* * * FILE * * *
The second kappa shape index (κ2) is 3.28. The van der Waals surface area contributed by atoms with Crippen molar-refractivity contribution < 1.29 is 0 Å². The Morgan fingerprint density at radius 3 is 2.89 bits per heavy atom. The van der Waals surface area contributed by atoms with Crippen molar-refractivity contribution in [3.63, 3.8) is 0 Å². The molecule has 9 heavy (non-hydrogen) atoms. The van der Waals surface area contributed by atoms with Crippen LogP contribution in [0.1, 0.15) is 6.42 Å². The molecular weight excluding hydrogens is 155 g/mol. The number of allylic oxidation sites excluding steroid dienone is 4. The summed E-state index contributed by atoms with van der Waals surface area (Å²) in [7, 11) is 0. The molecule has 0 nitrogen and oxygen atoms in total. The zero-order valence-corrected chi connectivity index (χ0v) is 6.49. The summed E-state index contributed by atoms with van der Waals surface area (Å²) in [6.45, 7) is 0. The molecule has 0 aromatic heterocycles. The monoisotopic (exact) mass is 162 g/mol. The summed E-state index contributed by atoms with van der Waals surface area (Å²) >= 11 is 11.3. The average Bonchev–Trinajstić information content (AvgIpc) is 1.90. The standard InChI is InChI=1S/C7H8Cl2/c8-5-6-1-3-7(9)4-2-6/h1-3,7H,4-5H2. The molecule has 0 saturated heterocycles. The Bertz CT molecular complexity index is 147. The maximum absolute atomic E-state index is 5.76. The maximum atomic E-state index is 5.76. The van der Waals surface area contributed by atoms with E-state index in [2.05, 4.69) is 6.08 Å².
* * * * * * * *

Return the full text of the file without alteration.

The second kappa shape index (κ2) is 3.28. The van der Waals surface area contributed by atoms with Crippen molar-refractivity contribution < 1.29 is 0 Å². The Morgan fingerprint density at radius 3 is 2.89 bits per heavy atom. The van der Waals surface area contributed by atoms with Crippen molar-refractivity contribution in [3.63, 3.8) is 0 Å². The molecule has 9 heavy (non-hydrogen) atoms. The van der Waals surface area contributed by atoms with Crippen LogP contribution in [0.1, 0.15) is 6.42 Å². The molecular weight excluding hydrogens is 155 g/mol. The number of allylic oxidation sites excluding steroid dienone is 4. The summed E-state index contributed by atoms with van der Waals surface area (Å²) in [7, 11) is 0. The molecule has 0 nitrogen and oxygen atoms in total. The zero-order valence-corrected chi connectivity index (χ0v) is 6.49. The summed E-state index contributed by atoms with van der Waals surface area (Å²) in [6.45, 7) is 0. The molecule has 0 aromatic heterocycles. The monoisotopic (exact) mass is 162 g/mol. The summed E-state index contributed by atoms with van der Waals surface area (Å²) >= 11 is 11.3. The average Bonchev–Trinajstić information content (AvgIpc) is 1.90. The standard InChI is InChI=1S/C7H8Cl2/c8-5-6-1-3-7(9)4-2-6/h1-3,7H,4-5H2. The molecule has 0 saturated heterocycles. The Bertz CT molecular complexity index is 147. The maximum absolute atomic E-state index is 5.76. The maximum atomic E-state index is 5.76. The van der Waals surface area contributed by atoms with E-state index in [2.05, 4.69) is 6.08 Å².